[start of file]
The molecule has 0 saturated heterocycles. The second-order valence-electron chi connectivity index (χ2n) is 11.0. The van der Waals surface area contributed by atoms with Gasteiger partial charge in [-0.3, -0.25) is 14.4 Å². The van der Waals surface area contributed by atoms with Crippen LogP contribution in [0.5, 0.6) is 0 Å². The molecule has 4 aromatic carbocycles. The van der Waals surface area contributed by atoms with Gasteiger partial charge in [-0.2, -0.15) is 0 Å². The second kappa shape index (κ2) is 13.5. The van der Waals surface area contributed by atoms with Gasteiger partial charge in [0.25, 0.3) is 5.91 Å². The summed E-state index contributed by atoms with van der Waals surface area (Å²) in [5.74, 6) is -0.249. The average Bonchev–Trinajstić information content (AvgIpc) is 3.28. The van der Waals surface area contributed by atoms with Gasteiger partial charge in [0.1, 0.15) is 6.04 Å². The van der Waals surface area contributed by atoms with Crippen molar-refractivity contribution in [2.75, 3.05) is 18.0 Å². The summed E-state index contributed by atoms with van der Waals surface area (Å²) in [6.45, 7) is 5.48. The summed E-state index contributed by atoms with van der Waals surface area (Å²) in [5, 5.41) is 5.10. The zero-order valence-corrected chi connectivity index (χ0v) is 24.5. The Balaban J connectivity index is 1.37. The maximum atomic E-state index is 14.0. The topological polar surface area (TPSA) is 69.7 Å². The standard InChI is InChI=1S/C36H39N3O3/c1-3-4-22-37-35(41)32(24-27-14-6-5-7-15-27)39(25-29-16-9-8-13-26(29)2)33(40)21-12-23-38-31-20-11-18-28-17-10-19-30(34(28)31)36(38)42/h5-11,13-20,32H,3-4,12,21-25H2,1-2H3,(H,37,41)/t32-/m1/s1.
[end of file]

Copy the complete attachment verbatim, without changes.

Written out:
The molecule has 0 saturated heterocycles. The second-order valence-electron chi connectivity index (χ2n) is 11.0. The van der Waals surface area contributed by atoms with Gasteiger partial charge in [-0.3, -0.25) is 14.4 Å². The van der Waals surface area contributed by atoms with Crippen LogP contribution in [0.5, 0.6) is 0 Å². The molecule has 4 aromatic carbocycles. The van der Waals surface area contributed by atoms with Gasteiger partial charge in [-0.2, -0.15) is 0 Å². The second kappa shape index (κ2) is 13.5. The van der Waals surface area contributed by atoms with Gasteiger partial charge in [0.25, 0.3) is 5.91 Å². The summed E-state index contributed by atoms with van der Waals surface area (Å²) in [5.74, 6) is -0.249. The average Bonchev–Trinajstić information content (AvgIpc) is 3.28. The van der Waals surface area contributed by atoms with Gasteiger partial charge in [0.1, 0.15) is 6.04 Å². The van der Waals surface area contributed by atoms with Crippen molar-refractivity contribution in [2.75, 3.05) is 18.0 Å². The summed E-state index contributed by atoms with van der Waals surface area (Å²) in [6.45, 7) is 5.48. The summed E-state index contributed by atoms with van der Waals surface area (Å²) in [5, 5.41) is 5.10. The zero-order valence-corrected chi connectivity index (χ0v) is 24.5. The Balaban J connectivity index is 1.37. The maximum atomic E-state index is 14.0. The topological polar surface area (TPSA) is 69.7 Å². The standard InChI is InChI=1S/C36H39N3O3/c1-3-4-22-37-35(41)32(24-27-14-6-5-7-15-27)39(25-29-16-9-8-13-26(29)2)33(40)21-12-23-38-31-20-11-18-28-17-10-19-30(34(28)31)36(38)42/h5-11,13-20,32H,3-4,12,21-25H2,1-2H3,(H,37,41)/t32-/m1/s1.